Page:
FORT WAYNE, Ind. (WANE) — By 2032, Fort Wayne City Councilwoman Michelle Chambers (D, at-large) would like to see affordable housing throughout Fort Wayne.
That journey started with an ordinance she introduced last month to incentivize affordable housing development in any part of the city, not just in economic development targeted areas (EDTA).
“This really helps us attract quality, affordable housing developers to the city of Fort Wayne,” she told WANE 15.
She cited a report that Indiana has only 38 affordable units available per 100 extremely low income families.
Chambers’ proposal moved forward Tuesday night by a 7-1 vote. It will likely receive final approval at the next meeting. Fort Wayne councilwoman to push bill to promote affordable housing
Chambers said her idea is easy to understand: put affordable housing where people want to live, work and play.
“That makes us more attractive as a city where we can attract more qualified affordable housing developers,” she explained.
“This is a win for us. We have a lot of tools for economic development for commercial real estate. Now we need to really improve our affordable housing economic development tools.”
Chambers cited red-bricked Randall Lofts, 206 Pearl Street near the Landing as an example of affordable housing done right, with its mix of great location and an income limit for residents.
Because the building was redeveloped with low income housing tax credits, residents cannot earn more than 60% of the area’s median income. The rents are calculated using federal guidelines.
“This development happened because at that time, it was an EDTA but now we can take this development and model it throughout the entire city.”
Kunal Chothani is the Vice President of Acquisitions for The Michaels Organization, which operates Randall Lofts.
“It was an easy investment decision for us just seeing the direction that the city of Fort Wayne is headed in,” he told WANE 15 via Zoom.
Chothani said affordable housing is essential to a thriving downtown.
“Think about restaurant workers, custodial workers, and even some some city employees that could qualify to live in the building. Given Randall Lofts location, it puts them in a position where they’re able to walk to work, they’re able to walk to the restaurant scene and walk to the other amenities that the city has been building out along the Riverfront.”
Chambers, a former realtor and loan officer, would like to see similar developments near hospitals and factories. She tried to dissuade people from thinking affordable housing developments would lower neighboring property values.
“Actually it helps to eliminate blight and encourages neighbors to improve their housing,” she explained. “It does not affect the average cost of your home because of the heavily-regulated state mandates.”
“The quality of the homes is really no different than market-rate counterparts; that’s what allows them to blend right into the community. If you were to walk by, you wouldn’t be able to distinguish between Randall Lofts and any other apartment community in downtown Fort Wayne.
“In some cases, there is a higher burden of quality required using low income housing tax credits than if you were just a market-rate developer,” he said.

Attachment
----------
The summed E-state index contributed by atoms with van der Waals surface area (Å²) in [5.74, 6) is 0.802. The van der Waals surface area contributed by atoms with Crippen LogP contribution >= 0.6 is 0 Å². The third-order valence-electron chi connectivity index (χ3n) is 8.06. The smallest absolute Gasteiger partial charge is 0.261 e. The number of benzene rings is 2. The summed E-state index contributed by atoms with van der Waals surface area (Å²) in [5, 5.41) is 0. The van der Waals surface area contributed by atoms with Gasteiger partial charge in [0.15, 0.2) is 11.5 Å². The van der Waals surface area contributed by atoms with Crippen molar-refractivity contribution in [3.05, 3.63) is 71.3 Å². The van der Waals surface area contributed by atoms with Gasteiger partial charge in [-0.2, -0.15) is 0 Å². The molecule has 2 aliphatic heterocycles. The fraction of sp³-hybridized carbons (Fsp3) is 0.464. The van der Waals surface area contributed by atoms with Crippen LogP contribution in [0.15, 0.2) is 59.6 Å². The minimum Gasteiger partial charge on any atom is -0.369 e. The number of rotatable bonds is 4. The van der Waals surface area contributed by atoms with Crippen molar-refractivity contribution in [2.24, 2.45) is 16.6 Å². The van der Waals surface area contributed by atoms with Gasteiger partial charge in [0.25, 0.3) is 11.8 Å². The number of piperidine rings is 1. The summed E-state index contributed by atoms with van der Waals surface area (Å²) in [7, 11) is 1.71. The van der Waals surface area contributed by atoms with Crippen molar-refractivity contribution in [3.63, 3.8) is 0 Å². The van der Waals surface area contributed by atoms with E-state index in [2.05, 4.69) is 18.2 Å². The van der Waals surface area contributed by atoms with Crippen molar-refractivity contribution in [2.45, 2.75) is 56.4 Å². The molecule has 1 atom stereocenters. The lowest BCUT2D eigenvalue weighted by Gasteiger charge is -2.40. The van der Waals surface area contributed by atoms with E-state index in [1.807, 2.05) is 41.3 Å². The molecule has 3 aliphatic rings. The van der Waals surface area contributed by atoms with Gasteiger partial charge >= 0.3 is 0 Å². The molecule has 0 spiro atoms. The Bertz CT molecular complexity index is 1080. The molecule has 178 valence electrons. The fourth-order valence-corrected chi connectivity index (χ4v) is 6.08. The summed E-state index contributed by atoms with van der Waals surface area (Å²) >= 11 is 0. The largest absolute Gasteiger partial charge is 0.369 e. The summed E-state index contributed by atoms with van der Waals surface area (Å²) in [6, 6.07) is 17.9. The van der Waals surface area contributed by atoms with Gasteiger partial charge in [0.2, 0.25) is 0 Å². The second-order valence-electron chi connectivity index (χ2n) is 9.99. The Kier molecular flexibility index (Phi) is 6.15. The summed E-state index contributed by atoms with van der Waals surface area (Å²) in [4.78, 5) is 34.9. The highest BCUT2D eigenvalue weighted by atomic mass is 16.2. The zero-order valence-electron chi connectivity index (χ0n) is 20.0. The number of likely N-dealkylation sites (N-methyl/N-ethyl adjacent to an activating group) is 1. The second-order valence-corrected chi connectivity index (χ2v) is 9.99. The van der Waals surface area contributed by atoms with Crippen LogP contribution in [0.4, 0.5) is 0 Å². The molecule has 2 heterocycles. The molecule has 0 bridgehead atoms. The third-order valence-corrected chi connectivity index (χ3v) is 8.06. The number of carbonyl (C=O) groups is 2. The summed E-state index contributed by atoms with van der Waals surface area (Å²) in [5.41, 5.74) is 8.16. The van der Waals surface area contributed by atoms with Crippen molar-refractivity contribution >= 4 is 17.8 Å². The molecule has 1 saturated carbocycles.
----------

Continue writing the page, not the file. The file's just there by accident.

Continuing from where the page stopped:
This article is distributed in partnership with the Fort Wayne Media Collaborative, a group of media outlets and educational institutions in Fort Wayne committed to solutions-oriented reporting. More information is available at fwmediacollaborative.com.
This story was originally published in WANE 15 with reporting by Dirk Rowley.
Longtime Fort Wayne broadcaster Dirk Rowley joined WANE 15 as evening anchor in August of 2018.
Dirk’s history with the station goes back further. You might remember him in the early 1990s as a fill-in weatherman during some noon, weekend or holiday newscasts. “Let’s just say the meteorologists have nothing to worry about. No need to revisit that chapter. ”
Prior to joining WANE 15, Dirk hosted and produced a daily half hour TV talk show, which featured leaders of government, business, and non-profit groups. During those four years, Dirk interviewed nearly 1% of the population of northeast Indiana. “Few jobs offer the chance to engage four different groups a day – roughly 1,000 a year – to learn about how they are making a difference. I spent four years in ‘listening mode.’”
Before TV, Dirk spent 30 years in radio, much of that hosting perennial favorite “Majic in the Morning with Dirk and Jeannette” on WAJI-FM. The pair led the annual Riley Radiothon, raising roughly $1 million to help sick children. Dirk was often the only male reporting daily from the annual Vera Bradley Outlet sale. “The stories were more colorful than the bags.” Dirk also used his radio show to help in the early development of Kate’s Kart children’s charity. He has worked or lived in all four quadrants of the Summit City.
Dirk began his broadcast career in Marion, IN, working full-time while attending Eastbrook High School. He continued working his way through college at Taylor University, where he received a B.A. degree in Broadcasting and for two years wrote a weekly column in the school newspaper. He arrived in Fort Wayne in 1989, working at WQHK, WMEE, and WBTU. He also worked briefly in Las Vegas and South Bend before returning to Fort Wayne.
Dirk married a Snider grad; his three children are graduates of Carroll. His family has attended Pathway Community Church since it began. He golfs poorly, reads constantly, and goes to restaurants like it’s his job.
For story ideas, email Dirk at firstname.lastname@example.org.